Janelle: I think it’s a huge step forward. I work with so many businesses that have a great vision, but first they need to raise $100,000, and their access to capital is almost nil. They don’t know rich people, and banks won’t lend money to new businesses.

The JOBS Act opens up a huge door for both the business owner and the rest of us. For those of us who are not accredited investors, it’s very hard to put our money anywhere but Wall Street. This change gives us an opportunity to actually invest in our local community.

But we need to continue to reform securities laws, because a small urban farm that just needs to raise $10,000, and wants to receive micro-loans of $100 per person, shouldn’t have so many hurdles to jump through.

**Sara: And do you find that the politics of this fit within the Left/Right, Democrat/Republican paradigm? **

Janelle: A lot of the policies that my organization advocates for get bipartisan support. Initially it surprised us, but then we realized most of it is making room for small business, which a lot of people like.

What we’re trying to argue is that you need to have regulations that fit what is actually going on. We were involved with the federal crowd-funding law, and that bill got bipartisan support. Then in California, we proposed a cottage food law to enable people to sell foods that they make at home, and that got bipartisan support. It’s kind of nice that the left and right are finding common ground in the sharing economy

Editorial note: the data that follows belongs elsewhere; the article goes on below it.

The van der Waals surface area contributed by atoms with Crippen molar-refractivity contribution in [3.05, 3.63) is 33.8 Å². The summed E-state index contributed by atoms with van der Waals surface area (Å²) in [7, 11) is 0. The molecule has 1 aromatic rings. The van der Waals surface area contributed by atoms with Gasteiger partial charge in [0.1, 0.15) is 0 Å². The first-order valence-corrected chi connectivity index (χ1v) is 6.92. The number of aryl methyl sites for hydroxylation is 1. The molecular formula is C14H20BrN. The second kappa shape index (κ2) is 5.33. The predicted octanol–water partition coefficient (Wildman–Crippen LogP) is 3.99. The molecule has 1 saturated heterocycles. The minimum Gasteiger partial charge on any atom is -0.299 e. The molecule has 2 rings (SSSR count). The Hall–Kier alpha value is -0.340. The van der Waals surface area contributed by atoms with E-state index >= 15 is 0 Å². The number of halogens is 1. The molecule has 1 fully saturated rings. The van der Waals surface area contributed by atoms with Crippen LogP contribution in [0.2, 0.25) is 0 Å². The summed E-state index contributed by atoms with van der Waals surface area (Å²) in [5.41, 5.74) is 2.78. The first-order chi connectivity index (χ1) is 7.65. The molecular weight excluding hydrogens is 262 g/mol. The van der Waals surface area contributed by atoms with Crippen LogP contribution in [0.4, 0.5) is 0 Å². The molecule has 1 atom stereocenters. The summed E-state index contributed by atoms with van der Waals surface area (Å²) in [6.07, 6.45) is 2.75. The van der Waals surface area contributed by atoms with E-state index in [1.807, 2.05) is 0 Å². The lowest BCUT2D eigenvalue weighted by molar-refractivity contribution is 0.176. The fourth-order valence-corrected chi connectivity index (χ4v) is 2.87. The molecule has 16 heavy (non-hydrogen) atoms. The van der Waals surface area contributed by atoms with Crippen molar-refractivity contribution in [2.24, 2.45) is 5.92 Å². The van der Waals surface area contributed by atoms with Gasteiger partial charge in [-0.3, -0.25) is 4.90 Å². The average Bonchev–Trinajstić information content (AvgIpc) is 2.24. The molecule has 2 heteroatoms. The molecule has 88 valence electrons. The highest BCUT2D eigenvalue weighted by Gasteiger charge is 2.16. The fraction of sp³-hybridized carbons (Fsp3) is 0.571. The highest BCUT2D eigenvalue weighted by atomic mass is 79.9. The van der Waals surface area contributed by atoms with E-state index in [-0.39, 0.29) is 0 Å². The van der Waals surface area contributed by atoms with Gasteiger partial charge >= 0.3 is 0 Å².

Sara: So if you had to pick the top five sharing cities or states?

Janelle: It depends again how you define a sharing economy. San Francisco is putting a lot of thought into transportation, enabling ride-sharing, car-sharing and parking-sharing. Seoul, South Korea, has designating itself a sharing city.

There’s also a grassroots level of sharing economy, which is comprised of small neighborhood projects to create things like urban farms, shared housing, and worker coops. In that regard, I’ve been hearing a lot about cities like Cleveland, Chicago, Portland, Oakland, Buffalo, Nashville, and Jackson, Mississippi.

Sara: Yeah. It’s one of the most exciting things I’ve seen in my life. Three years ago, none of us ever talked, we didn’t even know who each other were.

**Now, we’re trying to figure out how freelancers and independent workers can get together to start to form their own co-ops and other businesses, and enable them to do it. **

Janelle: I love it.

Read more about Janelle and the Sustainable Economies Law Center at

Sara Horowitz

As the founder of Freelancers Union, Sara has been a voice for freelancers for over two decades.